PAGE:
Scouts' Trek Cart - 1936 Pattern

Can Be Dismantled In A Few Seconds

EVERY Scout Troop needs its trek cart. Its uses are obvious for even the day's route march, and for camp it is essential. For a troop to make its own cart is desirable in every way ; it is definitely cheaper; it can be made to the exact sizes and specifications that individual requirements render desirable, and it is excellent practice in carpentry, enabling many a member to win his Carpenter's badge. That shown in Fig. 1 has all the features of the typical cart, and is of useful average size. Any special features could easily be incorporated without disturbing the general construction, and it could be enlarged or reduced a few inches if this were felt desirable.

The whole thing is made to take to pieces, a desirable feature in every way. For instance, in summer camp it might have to be transported by rail or coach, when it would be obviously an advantage to be able to pack it away in a small space. For general trek cart drill it is necessary. Incidentally, the record for taking it to pieces is 4 seconds, ten boys to the crew. The wood used should preferably .be ash for the main framing and shaft, whilst for the sides either oak, beech, or ash can be used. Deal is all right for the bottom, but on no account should it be used for the other parts. A certain amount of rough usage is inevitable, and deal would soon split and crack under the strain.
With the exception of the wheels, all the woodwork can be undertaken by the carpenters of the troop. We cannot honestly advise them to tackle the wheels. It is a job of its own, calling for considerable experience and the use of special appliances. By far the better plan is to obtain the wheels, axle and springs, and the various other metal fittings ready made, and fit them to the body work.

The main sizes are given in Fig. 2, and Fig. 3 shows how the parts are fitted together. It will be seen that the framework consists of three rails of 1-3/8 in. stuff joined to two end bars 2-1/4 in. thick. They are level at the underside, so that the rails stand down 7/8 in. at the top. This allows a 7/8 in.. flooring to be laid across them bringing them flush with the end bars. This framework is the only fixture in the whole thing, all other parts being provided with special fittings which, whilst giving a firm fixing when in position, enable the parts to be lifted away when required. It is a good plan to obtain all these fittings before beginning the work, because, although the sizes are correct as given, a certain amount of individual fitting is inevitable.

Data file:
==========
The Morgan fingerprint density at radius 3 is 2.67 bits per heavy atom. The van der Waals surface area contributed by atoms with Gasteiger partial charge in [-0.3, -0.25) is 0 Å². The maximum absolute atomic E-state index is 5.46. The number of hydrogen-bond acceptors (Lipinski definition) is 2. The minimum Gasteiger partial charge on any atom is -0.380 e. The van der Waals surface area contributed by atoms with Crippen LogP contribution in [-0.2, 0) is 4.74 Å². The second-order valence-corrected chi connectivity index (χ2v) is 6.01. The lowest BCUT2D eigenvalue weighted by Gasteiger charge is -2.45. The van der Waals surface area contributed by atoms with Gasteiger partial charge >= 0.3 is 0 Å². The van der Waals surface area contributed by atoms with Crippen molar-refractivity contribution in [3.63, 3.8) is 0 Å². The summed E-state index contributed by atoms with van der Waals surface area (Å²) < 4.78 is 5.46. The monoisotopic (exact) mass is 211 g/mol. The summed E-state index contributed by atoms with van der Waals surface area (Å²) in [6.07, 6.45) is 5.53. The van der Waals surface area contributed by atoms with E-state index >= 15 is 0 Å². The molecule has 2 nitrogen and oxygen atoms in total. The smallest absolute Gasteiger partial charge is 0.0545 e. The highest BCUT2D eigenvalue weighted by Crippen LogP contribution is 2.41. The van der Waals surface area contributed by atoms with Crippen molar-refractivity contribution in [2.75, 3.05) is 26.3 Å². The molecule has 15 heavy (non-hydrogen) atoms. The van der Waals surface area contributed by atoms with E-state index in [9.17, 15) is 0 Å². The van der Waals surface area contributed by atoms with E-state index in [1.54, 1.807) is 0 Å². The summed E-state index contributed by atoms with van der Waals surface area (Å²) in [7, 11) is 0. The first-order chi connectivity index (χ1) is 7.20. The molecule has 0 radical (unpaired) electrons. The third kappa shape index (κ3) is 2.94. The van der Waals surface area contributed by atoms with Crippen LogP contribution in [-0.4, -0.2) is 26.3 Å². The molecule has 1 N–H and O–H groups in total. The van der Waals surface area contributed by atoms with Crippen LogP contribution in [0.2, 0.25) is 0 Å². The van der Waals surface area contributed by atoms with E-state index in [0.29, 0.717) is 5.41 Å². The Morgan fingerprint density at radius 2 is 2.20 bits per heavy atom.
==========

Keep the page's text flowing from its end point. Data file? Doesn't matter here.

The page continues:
Begin by making up the" framework. Of the three 1-3/8 in. rails, two are 3-1/4in. wide, and the other is 2-1/2 in. wide. Cut them sufficiently long to include the tenons at the ends, remembering that they pass right through and extend beyond the end bars (see Fig. 2). When squared up to size they should be fixed together temporarily with a cramp so that the shoulder size can be squared across all three. A point to note when marking the tenon sides is that all the joints are " bare-faced " ; that is, the shoulder is on the lower side only, as shown clearly at D, Fig. 2.

The end bars are marked out in a similar way. The mortises for the middle rail occupy the full width of the rail. Those for the side rails are curtailed in length at the inside because there is a fairly wide tapering haunch (D, Fig. 3). When the marks have been squared across both pieces the bars are separated and the marks squared round to the opposite side.